In a pathetic attempt to rid Feiglin from the Likud, Channel Two news reported this evening that Netanyahu would try to modify Likud party bylaws to prevent any person convicted of a crime in the past 10 years, from party membership -- specifically to oust Feiglin from running.

Feiglin was convicted of sedition against the State of Israel in 1997, for organizing the passive civil disobedience movement "Zo Artzeinu" which demonstrated against the Oslo accords in 1995. He served a 6 month community service sentence.

Feiglin's support exists not only in the settlement communities, but throughout all Israel, and received 9% of the vote in Netanya, 17% in Haifa, and was second place in Jerusalem.

As head of the Manhigut Yehudit faction within the Likud, Feiglin's platform, was based on 4 major planks: preserving Judea and Samaria, family values, education and court reform.

For Netanyahu to attempt to oust Feiglin is as big a failure in democracy, as it was for Sharon to ignore the 67% vote of the Likud membership against the Disengagement.

You may not agree with Feiglin or Manhigut Yehudit, but since 1997, Feiglin has done everything by the book. He registered for the party, did the grunt work of signing up thousands of paying Likud members, had 130 central committee members elected, and ran in the Likud leadership race receiving close to 13%. I guess Bibi would rather use the Labor/Mapai method of getting rid of his political opponents, instead of respecting the rules of fair play and democracy.

Wherever I am, my blog turns towards Eretz Yisrael

Hitchhikers from Hell

Hitchhiking (tremp-ing in pseudo Hebrew) in Israel is a relatively common way of getting around. It used to be even more acceptable when I was in yeshiva way back when, and there's been an overall decline in general. Except in one location -- Yesha (West Bank settlements).

Hitchhiking from the settlements is probably the #1 form of transportation, ahead of buses and private cars, since there are lots more people and teenagers than there are cars and buses.

I'm not ashamed to admit that I think I'm a relatively decent person, and try to help people when I can. The problem is that the Muqata is not the closest of places to Jerusalem, and many people love going to Jerusalem for a variety of reasons: Work, University, Sherut Leumi, Sunday morning soldiers returning to the IDF, meeting up with family and friends, parents returning from visiting their children, and just going to hang out in the Holy City.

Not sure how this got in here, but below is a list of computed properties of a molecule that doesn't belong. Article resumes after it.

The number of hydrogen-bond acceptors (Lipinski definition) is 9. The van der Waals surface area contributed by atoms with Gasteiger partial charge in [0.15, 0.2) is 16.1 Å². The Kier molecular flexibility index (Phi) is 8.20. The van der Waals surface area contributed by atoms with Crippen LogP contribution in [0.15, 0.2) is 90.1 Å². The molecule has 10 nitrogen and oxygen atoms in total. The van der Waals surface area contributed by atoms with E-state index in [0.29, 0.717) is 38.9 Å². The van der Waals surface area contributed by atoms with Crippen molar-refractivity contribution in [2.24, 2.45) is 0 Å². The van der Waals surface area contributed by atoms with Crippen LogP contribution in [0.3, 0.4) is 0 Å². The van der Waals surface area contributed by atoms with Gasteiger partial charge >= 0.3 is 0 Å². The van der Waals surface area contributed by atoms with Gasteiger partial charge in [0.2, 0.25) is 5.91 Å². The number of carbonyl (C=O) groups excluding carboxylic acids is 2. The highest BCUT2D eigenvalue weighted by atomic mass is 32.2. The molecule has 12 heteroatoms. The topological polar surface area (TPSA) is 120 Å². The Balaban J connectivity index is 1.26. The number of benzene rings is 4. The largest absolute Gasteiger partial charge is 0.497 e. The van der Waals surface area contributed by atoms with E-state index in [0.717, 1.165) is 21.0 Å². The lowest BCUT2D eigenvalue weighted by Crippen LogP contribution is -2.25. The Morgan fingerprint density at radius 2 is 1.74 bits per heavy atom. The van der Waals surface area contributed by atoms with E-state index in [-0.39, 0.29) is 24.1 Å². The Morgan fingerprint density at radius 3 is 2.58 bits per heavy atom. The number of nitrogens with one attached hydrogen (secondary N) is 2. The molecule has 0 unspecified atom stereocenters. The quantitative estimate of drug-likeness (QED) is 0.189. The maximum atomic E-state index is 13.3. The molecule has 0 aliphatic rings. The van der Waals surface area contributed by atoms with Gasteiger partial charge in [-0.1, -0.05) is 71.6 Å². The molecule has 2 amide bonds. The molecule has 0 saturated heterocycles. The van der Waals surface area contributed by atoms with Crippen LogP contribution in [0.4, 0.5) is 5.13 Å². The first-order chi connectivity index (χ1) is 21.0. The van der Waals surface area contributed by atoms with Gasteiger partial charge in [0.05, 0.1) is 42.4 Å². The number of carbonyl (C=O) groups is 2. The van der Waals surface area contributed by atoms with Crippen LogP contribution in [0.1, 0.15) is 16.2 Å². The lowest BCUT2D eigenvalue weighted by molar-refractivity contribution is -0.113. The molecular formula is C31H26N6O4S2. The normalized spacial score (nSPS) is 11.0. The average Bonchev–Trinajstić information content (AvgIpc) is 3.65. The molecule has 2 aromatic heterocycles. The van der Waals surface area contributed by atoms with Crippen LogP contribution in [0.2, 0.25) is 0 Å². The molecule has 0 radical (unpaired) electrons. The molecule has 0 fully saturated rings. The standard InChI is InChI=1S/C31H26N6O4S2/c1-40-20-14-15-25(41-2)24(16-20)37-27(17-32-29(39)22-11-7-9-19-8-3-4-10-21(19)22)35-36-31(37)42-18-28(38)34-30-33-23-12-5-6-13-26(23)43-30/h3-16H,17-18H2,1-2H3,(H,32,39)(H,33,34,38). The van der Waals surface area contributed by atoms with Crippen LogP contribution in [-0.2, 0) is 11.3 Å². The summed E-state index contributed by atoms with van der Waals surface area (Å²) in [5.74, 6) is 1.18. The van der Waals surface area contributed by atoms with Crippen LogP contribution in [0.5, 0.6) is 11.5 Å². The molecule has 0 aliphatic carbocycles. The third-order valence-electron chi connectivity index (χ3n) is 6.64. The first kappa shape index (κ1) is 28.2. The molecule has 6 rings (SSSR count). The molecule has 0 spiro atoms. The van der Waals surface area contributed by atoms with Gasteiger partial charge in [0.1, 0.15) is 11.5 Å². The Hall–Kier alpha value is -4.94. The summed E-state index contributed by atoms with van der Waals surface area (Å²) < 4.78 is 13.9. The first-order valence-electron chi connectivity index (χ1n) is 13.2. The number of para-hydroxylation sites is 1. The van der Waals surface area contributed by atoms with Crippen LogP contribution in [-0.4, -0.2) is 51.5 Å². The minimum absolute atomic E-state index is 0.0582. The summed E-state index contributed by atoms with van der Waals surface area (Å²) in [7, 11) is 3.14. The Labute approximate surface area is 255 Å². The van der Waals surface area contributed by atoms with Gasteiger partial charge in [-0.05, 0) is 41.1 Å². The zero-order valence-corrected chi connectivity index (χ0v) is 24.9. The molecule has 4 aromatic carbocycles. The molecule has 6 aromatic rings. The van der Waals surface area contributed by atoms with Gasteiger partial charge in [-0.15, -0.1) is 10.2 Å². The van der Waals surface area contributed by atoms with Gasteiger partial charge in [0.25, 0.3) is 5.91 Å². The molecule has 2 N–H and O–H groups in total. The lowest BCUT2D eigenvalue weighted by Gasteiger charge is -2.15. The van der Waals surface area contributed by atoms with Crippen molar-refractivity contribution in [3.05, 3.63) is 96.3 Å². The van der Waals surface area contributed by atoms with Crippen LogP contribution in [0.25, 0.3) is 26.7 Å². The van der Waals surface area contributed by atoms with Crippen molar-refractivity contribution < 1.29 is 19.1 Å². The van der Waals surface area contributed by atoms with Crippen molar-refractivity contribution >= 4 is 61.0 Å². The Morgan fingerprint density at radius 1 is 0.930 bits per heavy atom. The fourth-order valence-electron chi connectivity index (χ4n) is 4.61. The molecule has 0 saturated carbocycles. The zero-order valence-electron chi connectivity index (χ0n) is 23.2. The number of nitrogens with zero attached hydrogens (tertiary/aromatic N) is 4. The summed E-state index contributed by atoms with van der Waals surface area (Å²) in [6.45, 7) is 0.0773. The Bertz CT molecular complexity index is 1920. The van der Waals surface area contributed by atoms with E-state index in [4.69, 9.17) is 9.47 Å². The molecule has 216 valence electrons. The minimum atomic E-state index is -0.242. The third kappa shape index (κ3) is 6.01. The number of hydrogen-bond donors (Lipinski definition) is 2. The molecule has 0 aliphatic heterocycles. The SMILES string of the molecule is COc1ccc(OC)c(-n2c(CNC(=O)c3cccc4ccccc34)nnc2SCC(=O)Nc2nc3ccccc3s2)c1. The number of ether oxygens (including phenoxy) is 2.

Since I work in Jerusalem, I'm one of the instant favorites for my neighbors to call for "tremps". I've been doing this for years...and its getting more and more difficult by the day. Lets take this morning; I had 4 people who reserved in advance, and 2 more which I picked up at the "Trempiyada" (bus stop shelter) on my way out. Let's now hold this thought for a second.

As anyone who has been in a relationship knows, men and women are very different (but equal!). One interesting difference is the sense of smell. Women seem to have a very keen sense, and can detect all sorts of smells (good and bad), while men aren't as in tune and may not immediately notice the baby's diaper in the other room, or appreciate the fine aroma of a vegetable salad.

Switching back to this morning. Many times, I welcome a perfumed fragrance which enters the car, as even a male nose is capable of recognizing a pleasant scent. However, today my nose was assaulted by one of the worst smelling hitchhikers -- I can only assume they had never heard of soap, water and deodorant. The awful stench quickly engulfed (fogged up?) my van, as I felt myself turning green. I felt even worse for my female hitchhikers in the back who were probably suffering even more than me. (Now comes the fun part of living and driving in the West Bank.)

Had the Muqata been located in Beit Shemesh or Modiin, I would have just opened up the windows and let some fresh air circulate to make the trip bearable. Since the Muqata is located in an area where our Arab neighbors lob rocks at us from time to time, we have special plastic carbonite windows which are shatter resistant, and rocks usually bounce harmlessly off them.

Therefore, when driving to Jerusalem -- the windows are closed, and we stayed green for most of our hour long plus trip.

Is it worth being the "nice guy" when I get to work queasy and green?

Other fun points include: